At the European Forest Institute, we are working with Trase to develop applications tailored to the needs of governments on both ends of the supply chain. They will be able to use this data to better monitor forest-related risks and identify opportunities. Reliable, comprehensive and up-to-date information is essential for effective partnerships between producer and consumer countries. It also informs policies that ease market access for legal and sustainable products while discouraging those linked with supply chains tainted with, in this case, deforestation.

This enhanced transparency made possible by initiatives like Trase has become essential in national strategies to eliminate deforestation from supply chains. France, for instance, is currently drawing up its own strategy and Trase’s input was important early on in the process. Its data is contributing to a better understanding of whom to engage with and where to invest effectively to reduce the risk of deforestation being caused by French commodity imports.

Going back to South American soy, of all the agricultural commodities linked to substantial forest clearing in the tropics, soy is the most internationally traded, and Brazil is poised to overtake the US as the world’s leading exporter of soy. Global demand for this commodity is driving a significant loss of native vegetation in parts of Brazil’s ecologically crucial Cerrado region. While China is by far the biggest importer of soy grown in the area, and increasingly so in 2018, various OECD countries have also been importing large quantities of soy with a high risk of deforestation.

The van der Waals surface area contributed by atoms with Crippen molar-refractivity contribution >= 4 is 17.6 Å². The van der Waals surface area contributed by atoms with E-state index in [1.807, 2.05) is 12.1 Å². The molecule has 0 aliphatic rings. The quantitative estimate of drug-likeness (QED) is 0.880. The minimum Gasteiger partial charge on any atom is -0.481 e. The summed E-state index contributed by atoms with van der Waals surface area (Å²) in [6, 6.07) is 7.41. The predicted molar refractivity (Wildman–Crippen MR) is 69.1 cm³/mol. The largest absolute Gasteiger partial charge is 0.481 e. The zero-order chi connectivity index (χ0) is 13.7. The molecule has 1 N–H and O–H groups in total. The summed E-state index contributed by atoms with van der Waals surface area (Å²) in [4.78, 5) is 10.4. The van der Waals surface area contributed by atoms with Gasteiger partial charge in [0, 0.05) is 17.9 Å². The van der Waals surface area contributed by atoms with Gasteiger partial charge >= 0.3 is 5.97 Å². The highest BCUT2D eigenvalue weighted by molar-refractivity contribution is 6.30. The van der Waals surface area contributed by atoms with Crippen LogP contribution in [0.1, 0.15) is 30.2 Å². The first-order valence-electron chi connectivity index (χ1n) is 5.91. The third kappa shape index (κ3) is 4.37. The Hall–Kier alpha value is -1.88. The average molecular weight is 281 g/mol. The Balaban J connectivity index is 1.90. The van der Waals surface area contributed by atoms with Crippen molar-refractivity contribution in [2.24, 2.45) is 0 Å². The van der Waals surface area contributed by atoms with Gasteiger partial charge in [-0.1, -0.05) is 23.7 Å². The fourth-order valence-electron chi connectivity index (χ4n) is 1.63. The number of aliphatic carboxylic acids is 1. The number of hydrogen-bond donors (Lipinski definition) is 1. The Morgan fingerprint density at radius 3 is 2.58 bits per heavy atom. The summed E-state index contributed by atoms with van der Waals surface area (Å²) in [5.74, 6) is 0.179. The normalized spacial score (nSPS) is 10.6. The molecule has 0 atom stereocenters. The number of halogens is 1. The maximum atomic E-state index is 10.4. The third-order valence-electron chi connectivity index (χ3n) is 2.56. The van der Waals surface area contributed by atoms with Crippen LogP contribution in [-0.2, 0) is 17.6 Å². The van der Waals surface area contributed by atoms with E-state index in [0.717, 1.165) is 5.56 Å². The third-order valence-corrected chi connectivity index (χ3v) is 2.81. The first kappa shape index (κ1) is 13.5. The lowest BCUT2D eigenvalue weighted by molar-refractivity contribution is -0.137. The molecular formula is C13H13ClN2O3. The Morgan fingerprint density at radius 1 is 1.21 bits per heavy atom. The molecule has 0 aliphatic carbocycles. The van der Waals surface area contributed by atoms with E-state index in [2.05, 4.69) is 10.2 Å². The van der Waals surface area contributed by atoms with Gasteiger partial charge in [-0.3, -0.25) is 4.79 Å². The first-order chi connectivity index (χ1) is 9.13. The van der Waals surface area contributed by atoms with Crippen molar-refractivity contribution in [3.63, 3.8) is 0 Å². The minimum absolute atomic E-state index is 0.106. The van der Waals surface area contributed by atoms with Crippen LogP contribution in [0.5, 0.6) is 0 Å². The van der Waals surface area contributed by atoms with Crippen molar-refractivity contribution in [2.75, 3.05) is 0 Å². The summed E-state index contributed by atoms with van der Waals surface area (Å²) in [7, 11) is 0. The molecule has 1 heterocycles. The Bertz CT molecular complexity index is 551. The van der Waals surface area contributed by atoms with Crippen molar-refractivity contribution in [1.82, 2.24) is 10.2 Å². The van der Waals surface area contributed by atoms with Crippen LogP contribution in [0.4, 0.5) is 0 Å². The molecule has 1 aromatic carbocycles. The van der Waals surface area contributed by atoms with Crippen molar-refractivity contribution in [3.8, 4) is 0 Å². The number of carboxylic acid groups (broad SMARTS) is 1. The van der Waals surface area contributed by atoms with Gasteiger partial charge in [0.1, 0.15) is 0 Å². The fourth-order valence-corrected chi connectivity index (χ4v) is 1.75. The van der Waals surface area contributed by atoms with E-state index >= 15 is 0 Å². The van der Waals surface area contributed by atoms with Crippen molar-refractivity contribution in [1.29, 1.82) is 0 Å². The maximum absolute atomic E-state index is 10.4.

According to industry and the Brazilian government´s own projections, some 10 million hectares of land will be converted to soy cultivation in the next decade in Brazil, much of it in the Cerrado. Trase data and analysis can help companies, countries, civil society and consumers work together to ensure that South America’s remaining forests are not lost in the process.

Besides soy, Trase will be able to track over two-thirds of the total traded volume in forest-risk commodities by 2021, including beef, palm oil, pulp and paper, coffee, and cocoa.

This supply chain transparency can go a long way towards improving production practices, procurement and investment policies, and supporting independent monitoring schemes and public development planning. This is not just about deforestation but about the social and environmental quality of the commodities we produce, trade and consume. It is essential to our sustainability agenda and reinforces the goals of the Global Partnership for Sustainable Development Data.

Governments can seize this opportunity and start deploying their own data to support sustainability. They could contribute their customs records to support rapid-response monitoring systems and improve market intelligence on global commodity markets. This will help shape a future in which commodity trade is not accompanied by widespread environmental destruction and social exploitation. And that should make our favourite foods taste even better.

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Photo by alffot